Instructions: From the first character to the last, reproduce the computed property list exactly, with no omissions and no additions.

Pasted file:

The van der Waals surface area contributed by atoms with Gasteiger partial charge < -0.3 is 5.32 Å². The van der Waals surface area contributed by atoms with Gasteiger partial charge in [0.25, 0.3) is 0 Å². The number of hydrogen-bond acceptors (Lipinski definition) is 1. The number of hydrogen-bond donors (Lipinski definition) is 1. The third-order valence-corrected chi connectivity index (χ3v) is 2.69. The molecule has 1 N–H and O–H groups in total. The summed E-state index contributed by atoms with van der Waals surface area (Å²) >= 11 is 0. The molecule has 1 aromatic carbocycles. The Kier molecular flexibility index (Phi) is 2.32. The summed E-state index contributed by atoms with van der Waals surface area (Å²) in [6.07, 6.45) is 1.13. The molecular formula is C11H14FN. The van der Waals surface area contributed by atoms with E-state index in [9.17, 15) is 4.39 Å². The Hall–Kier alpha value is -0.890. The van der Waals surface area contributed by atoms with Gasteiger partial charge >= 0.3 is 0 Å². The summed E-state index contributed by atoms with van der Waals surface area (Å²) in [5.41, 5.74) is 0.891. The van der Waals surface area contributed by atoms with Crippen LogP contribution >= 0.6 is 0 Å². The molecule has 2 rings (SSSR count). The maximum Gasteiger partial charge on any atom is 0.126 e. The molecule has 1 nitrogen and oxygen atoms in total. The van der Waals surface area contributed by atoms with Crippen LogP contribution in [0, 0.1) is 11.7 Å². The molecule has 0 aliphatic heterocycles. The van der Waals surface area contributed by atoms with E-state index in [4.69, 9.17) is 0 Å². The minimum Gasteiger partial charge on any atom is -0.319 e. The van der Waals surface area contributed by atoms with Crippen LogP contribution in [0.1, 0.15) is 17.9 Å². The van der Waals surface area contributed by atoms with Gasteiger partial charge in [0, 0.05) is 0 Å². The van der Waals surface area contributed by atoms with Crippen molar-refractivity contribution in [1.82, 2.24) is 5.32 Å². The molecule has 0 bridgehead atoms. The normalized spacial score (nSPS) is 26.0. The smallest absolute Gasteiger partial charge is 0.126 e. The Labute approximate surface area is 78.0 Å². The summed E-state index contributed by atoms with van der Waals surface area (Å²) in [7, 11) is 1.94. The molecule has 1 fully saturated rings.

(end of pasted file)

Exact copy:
The van der Waals surface area contributed by atoms with Gasteiger partial charge < -0.3 is 5.32 Å². The van der Waals surface area contributed by atoms with Gasteiger partial charge in [0.25, 0.3) is 0 Å². The number of hydrogen-bond acceptors (Lipinski definition) is 1. The number of hydrogen-bond donors (Lipinski definition) is 1. The third-order valence-corrected chi connectivity index (χ3v) is 2.69. The molecule has 1 N–H and O–H groups in total. The summed E-state index contributed by atoms with van der Waals surface area (Å²) >= 11 is 0. The molecule has 1 aromatic carbocycles. The Kier molecular flexibility index (Phi) is 2.32. The summed E-state index contributed by atoms with van der Waals surface area (Å²) in [6.07, 6.45) is 1.13. The molecular formula is C11H14FN. The van der Waals surface area contributed by atoms with E-state index in [9.17, 15) is 4.39 Å². The Hall–Kier alpha value is -0.890. The van der Waals surface area contributed by atoms with Gasteiger partial charge >= 0.3 is 0 Å². The summed E-state index contributed by atoms with van der Waals surface area (Å²) in [5.41, 5.74) is 0.891. The van der Waals surface area contributed by atoms with Crippen LogP contribution >= 0.6 is 0 Å². The molecule has 2 rings (SSSR count). The maximum Gasteiger partial charge on any atom is 0.126 e. The molecule has 1 nitrogen and oxygen atoms in total. The van der Waals surface area contributed by atoms with Crippen LogP contribution in [0, 0.1) is 11.7 Å². The molecule has 0 aliphatic heterocycles. The van der Waals surface area contributed by atoms with E-state index in [4.69, 9.17) is 0 Å². The minimum Gasteiger partial charge on any atom is -0.319 e. The van der Waals surface area contributed by atoms with Crippen LogP contribution in [0.1, 0.15) is 17.9 Å². The van der Waals surface area contributed by atoms with Gasteiger partial charge in [0, 0.05) is 0 Å². The van der Waals surface area contributed by atoms with Crippen molar-refractivity contribution in [1.82, 2.24) is 5.32 Å². The molecule has 0 bridgehead atoms. The normalized spacial score (nSPS) is 26.0. The smallest absolute Gasteiger partial charge is 0.126 e. The Labute approximate surface area is 78.0 Å². The summed E-state index contributed by atoms with van der Waals surface area (Å²) in [7, 11) is 1.94. The molecule has 1 fully saturated rings.